Thursday, January 4, 2018

Mental Health Trivia

Did you know it's National Trivia Day? Well, it is. And I love Trivia. So I thought I'd do a little mental health and suicide prevention trivia quiz. Because this information is really important to understand, so that we can help break the stigma and debunk the mental health myths. Without Googling (or searching in any other way), how well do you do on this quiz?

1. One in every _____ adults in the US has a mental health condition.

2. Depression is the _____ (ie 10th, 3rd, etc) cause of disability worldwide.

3. One half (50%) of all chronic mental illness begins by the age of ____.
3b. Three quarters (75%) begins by the age of ____.

4. Suicide is the ____ (4th, 12th, etc) leading cause of death of death in the U.S.

4b. It's the ___ leading cause of death for people aged 10-14, and ____ leading cause for those        between the ages of 15-24.

5. Approximately ___% of American Adults live with an anxiety disorder.

6. There are approximately ____ suicides per day in the US.
6b. Of this daily number approximately ____ (number) are veterans.

7. People with mental health conditions are ____(number) times more likely to be victims of violent crime than perpetrators.

8. Approximately ____ million American adults live with Bipolar Disorder.

9. 1 out of every ____ adults lives with Schizophrenia.

10. Can you identify these mental health condition acronyms?

  • GAD
  • SAD
  • MDD
  • PTSD
  • BDP
  • OCD
  • ADD
  • BP
  • ADHD



Friday, December 22, 2017

Nostalgia and Hope

Note:  I wrote this blog for my Spread Hope Project site, but it equally applies to this blog. So I'm sharing it. I wrote it yesterday, so the "yesterdays" mentioned in it are two days ago.  Also hence the mention of the shortest day of the year....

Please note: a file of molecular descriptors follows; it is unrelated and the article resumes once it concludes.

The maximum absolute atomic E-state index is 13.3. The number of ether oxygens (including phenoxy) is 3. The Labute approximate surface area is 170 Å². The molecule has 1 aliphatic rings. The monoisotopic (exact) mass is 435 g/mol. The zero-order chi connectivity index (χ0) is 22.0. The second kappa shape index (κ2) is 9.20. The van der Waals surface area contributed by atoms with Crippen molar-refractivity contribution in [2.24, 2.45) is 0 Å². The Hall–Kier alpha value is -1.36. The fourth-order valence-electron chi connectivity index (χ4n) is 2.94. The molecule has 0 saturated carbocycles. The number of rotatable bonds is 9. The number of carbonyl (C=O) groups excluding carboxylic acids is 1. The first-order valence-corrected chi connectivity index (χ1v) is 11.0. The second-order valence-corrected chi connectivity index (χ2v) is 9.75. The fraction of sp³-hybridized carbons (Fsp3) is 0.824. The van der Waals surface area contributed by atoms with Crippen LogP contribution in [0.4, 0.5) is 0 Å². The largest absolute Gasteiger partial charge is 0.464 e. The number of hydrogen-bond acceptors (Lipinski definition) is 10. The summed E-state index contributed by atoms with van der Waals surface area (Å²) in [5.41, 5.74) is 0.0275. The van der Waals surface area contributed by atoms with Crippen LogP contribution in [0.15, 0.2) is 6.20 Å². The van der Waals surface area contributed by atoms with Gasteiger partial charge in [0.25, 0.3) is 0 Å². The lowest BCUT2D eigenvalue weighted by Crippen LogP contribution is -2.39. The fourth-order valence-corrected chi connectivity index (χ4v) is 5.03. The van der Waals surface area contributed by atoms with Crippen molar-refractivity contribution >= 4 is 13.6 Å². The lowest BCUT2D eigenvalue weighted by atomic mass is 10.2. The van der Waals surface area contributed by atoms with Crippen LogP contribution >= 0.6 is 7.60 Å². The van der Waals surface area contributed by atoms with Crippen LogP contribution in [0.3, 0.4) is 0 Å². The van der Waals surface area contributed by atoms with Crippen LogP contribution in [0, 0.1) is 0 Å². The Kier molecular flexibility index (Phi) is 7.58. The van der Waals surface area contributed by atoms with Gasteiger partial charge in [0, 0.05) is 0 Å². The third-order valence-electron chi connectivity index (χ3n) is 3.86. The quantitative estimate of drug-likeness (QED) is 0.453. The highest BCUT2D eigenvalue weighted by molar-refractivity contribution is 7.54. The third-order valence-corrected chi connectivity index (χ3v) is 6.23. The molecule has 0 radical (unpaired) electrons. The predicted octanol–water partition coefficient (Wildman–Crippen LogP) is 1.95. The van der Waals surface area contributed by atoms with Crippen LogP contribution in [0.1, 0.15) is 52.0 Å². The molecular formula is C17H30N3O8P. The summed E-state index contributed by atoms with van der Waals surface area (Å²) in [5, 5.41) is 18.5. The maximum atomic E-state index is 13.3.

To preface this, I have to explain a bit about my background career wise for those who aren't familiar. For the first five years of my adult working life, I worked in corporate fitness (I have a B.S. in Kinesiology). After getting my Masters in International Marketing, I started my own travel planning company, Chimera Travel, that I ran full time for eight years (shameless plug, you can visit my newly brought back to life travel blog here). But life happens, and with changes in technology and the economy and numerous other factors, I needed some extra help financially. So I took a part time position at a front desk, which has grown into an almost full time position, while still running my travel business. In the midst of all this, I became a significantly more active mental health and chronic illness advocate which is currently out of the goodness of my heart - i.e. I make zero money and sometimes spend money doing this. And believe me, I don't do this for the (hypothetical) money but I can't do full time, or even significantly part time, and still have a roof over my head and eat. So, I have my numerous jobs/would be jobs.

Yesterday, between my job job and yoga, I sat and wrote/blogged and had coffee at my favorite cafe. When I previously lived in Old City Philadelphia, my apartment was literally around the corner from this cafe. I was there probably three times a week on average. I worked solely for myself at that time, and I'd meet friends there for coffee or breakfast, spend my days enjoying free refills and snacks while planning client trips, blogging, working on business marketing. I knew all of the staff, and many of the other frequent customers. I'd run into neighborhood friends there almost every time I went. It was like my Cheers, but with coffee (I also had my "Cheers" bar/restaurant, which was two doors down from my apartment, but that's a different story).